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Some Men Shed HIV in Semen Despite ART, Linked to Herpesvirus Coinfection


About 10% of gay men in a U.S. study had detectable HIV in their semen despite suppression of blood plasma viral load with antiretroviral therapy (ART), which has implications for HIV transmission, according to a study described in the April 17, 2013, advance online edition of Clinical Infectious Diseases. Having a low but detectable blood viral load and coinfection with cytomegalovirus or Epstein-Barr virus were associated with increased likelihood of semen HIV shedding.

Studies have shown that effective antiretroviral therapy dramatically reduces the risk of HIV transmission within stable heterosexual couples, as well as between men. But sexual transmission can still occur, and may be attributable to the fact that virus may remain present in semen even when suppressed by ART in the blood. Presence of co-existing infections -- such as the human herpesviruses cytomegalovirus (CMV, HHV-5) and Epstein-Barr virus (EBV, HHV-4) -- may also play a role by increasing immune activation and inflammation.

Sara Gianella from the University of California at San Diego and colleagues looked at the frequency and predictors of HIV shedding in semen among 114 men who have sex with men (mean age 44 years) who were on ART (median duration 2.4 years) with blood plasma HIV < 500 copies/mL, although most (88%) had < 50 copies/mL.

The researchers measured levels of HIV and 7 herpesviruses in semen and screened participants for bacterial sexually transmitted infections (STIs) and non-specific genital inflammation. They determined predictors of HIV in semen both for the group as a whole and for a subset of 100 men with blood viral load < 50 copies/mL.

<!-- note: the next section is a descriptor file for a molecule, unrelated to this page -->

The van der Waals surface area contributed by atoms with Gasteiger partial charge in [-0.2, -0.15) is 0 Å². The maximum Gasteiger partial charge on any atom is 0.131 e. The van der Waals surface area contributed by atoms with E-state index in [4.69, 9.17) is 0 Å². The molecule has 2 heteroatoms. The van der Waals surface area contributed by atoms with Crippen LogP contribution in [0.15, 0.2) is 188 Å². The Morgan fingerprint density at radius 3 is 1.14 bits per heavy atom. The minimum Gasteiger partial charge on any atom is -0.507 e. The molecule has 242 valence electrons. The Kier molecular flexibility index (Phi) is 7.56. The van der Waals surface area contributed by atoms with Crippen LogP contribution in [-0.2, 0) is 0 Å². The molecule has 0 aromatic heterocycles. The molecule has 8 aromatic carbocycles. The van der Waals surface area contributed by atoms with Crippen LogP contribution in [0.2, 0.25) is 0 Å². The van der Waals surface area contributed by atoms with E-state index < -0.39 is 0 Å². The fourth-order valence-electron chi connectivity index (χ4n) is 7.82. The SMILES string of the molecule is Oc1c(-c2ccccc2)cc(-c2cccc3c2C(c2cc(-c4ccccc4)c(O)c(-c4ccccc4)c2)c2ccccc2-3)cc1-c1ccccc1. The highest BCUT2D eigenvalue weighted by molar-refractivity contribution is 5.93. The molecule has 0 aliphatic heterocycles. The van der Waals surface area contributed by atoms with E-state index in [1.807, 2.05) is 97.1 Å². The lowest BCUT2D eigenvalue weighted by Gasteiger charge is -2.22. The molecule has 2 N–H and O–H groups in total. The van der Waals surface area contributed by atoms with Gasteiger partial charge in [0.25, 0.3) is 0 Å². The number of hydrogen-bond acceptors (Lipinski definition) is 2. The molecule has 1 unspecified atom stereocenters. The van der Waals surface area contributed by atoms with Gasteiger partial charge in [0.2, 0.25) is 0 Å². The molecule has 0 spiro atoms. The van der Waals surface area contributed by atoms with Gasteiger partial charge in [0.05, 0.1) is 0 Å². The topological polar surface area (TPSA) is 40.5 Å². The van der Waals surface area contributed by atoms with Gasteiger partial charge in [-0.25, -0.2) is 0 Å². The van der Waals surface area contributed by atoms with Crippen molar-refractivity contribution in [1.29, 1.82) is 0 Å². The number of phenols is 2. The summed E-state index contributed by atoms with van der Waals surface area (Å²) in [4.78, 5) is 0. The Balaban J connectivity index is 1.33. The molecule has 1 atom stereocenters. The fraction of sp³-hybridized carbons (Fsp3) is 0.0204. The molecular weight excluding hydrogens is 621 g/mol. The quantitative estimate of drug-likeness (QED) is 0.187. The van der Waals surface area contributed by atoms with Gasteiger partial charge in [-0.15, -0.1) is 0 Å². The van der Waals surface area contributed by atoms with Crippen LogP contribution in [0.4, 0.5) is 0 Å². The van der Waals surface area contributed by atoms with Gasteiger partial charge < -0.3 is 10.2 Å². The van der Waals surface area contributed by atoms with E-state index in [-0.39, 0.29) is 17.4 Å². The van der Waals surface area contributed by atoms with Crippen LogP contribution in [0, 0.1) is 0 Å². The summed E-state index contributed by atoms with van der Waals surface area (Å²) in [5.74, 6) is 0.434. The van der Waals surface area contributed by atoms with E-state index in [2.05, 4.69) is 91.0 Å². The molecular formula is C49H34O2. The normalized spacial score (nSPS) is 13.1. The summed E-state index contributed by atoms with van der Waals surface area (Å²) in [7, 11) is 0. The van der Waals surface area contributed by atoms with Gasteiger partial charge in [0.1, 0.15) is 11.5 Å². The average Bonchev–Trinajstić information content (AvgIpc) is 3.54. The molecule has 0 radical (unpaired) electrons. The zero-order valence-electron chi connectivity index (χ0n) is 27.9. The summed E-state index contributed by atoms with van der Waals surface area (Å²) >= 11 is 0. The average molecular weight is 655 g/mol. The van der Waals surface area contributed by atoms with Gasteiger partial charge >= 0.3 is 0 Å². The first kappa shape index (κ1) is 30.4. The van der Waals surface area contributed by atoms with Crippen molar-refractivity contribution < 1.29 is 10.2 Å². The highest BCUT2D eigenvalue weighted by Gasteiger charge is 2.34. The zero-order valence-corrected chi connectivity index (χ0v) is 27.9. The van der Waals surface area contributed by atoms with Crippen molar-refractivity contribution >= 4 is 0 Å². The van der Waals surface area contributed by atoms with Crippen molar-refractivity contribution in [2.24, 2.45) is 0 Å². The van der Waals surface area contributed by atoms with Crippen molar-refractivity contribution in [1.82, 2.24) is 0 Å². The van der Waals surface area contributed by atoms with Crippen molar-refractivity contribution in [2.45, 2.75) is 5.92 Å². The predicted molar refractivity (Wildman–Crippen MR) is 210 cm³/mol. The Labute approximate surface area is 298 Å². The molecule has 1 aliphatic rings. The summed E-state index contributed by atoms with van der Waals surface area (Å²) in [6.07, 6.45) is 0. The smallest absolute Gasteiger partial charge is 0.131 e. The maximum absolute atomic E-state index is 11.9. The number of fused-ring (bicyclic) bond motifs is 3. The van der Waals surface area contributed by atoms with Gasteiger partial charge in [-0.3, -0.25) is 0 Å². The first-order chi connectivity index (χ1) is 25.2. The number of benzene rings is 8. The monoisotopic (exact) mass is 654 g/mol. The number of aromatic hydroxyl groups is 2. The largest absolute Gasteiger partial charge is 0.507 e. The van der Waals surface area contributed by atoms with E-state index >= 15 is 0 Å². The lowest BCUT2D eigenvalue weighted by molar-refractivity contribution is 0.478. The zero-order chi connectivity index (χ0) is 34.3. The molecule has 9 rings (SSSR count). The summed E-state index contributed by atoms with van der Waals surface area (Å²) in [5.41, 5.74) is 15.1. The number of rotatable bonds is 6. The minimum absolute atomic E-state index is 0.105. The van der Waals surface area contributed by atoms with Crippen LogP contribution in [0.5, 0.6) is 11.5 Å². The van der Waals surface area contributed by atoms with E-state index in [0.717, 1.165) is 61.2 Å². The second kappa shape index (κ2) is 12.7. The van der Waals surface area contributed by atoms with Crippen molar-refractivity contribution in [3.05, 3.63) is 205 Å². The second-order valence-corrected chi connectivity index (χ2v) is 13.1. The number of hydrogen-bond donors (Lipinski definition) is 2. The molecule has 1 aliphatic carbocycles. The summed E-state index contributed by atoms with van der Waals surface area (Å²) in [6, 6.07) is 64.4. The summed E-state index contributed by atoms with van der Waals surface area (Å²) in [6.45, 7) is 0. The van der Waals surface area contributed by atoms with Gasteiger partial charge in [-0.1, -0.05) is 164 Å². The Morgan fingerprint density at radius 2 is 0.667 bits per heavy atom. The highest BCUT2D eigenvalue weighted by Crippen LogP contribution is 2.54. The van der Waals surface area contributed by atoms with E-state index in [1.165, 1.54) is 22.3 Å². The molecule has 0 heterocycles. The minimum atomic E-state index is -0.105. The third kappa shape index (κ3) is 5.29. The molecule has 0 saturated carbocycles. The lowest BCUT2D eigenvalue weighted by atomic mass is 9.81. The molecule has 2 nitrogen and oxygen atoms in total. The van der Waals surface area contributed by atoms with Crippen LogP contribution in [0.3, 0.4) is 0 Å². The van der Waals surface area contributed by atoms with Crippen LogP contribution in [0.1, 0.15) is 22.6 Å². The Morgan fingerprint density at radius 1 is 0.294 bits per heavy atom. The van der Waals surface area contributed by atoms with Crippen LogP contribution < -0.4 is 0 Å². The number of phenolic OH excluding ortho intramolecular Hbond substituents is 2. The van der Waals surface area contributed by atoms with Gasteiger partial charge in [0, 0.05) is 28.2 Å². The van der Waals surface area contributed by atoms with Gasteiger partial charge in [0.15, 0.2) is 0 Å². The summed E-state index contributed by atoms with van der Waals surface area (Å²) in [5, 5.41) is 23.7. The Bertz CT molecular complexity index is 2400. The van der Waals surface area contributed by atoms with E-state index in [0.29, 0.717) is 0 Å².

• 11 participants (9.6%) had detectable HIV in their semen, with a median level of 2.1 log copies/mL, or about 125 copies/mL.
  • 72 men (63%) had at least 1 herpesvirus detected in their semen or genital tract, including 49% with CMV and 31% with EBV.
  • 15% were found to have asymptomatic bacterial STIs.
  • HIV in semen was detected 6 times more often among men with blood viral load between 50 and 500 copies/mL, compared to those with <50 copies/mL (36% vs 6%, respectively).
  • In an analysis of participants with blood viral load < 50 copies/mL, a high level of CMV in semen (> 4 log copies/mL) was the only significant predictor of semen HIV shedding.
  • There was no observed association between HIV in semen and type of ART, duration of therapy, self-reported adherence.
  • There was also no association between semen HIV shedding and presence of urethral STIs.

Based on these findings the study authors concluded, "Low-level HIV replication in blood and high-level seminal CMV shedding, but not presence of asymptomatic STIs, is associated with seminal shedding of HIV in men receiving ART, conferring a potential risk for HIV transmission."

"CMV may be a more common precipitant of HIV shedding in semen than bacterial STI during ART," they suggested, adding that, "completely suppressing HIV in the blood may minimize the risk of sexual transmission."



S Gianella, DM Smith, MV Vargas, et al. Shedding of HIV and human herpesviruses in the semen of effectively treated HIV-1 infected men who have sex with men. Clinical Infectious Diseases. April 17, 2013 (Epub ahead of print).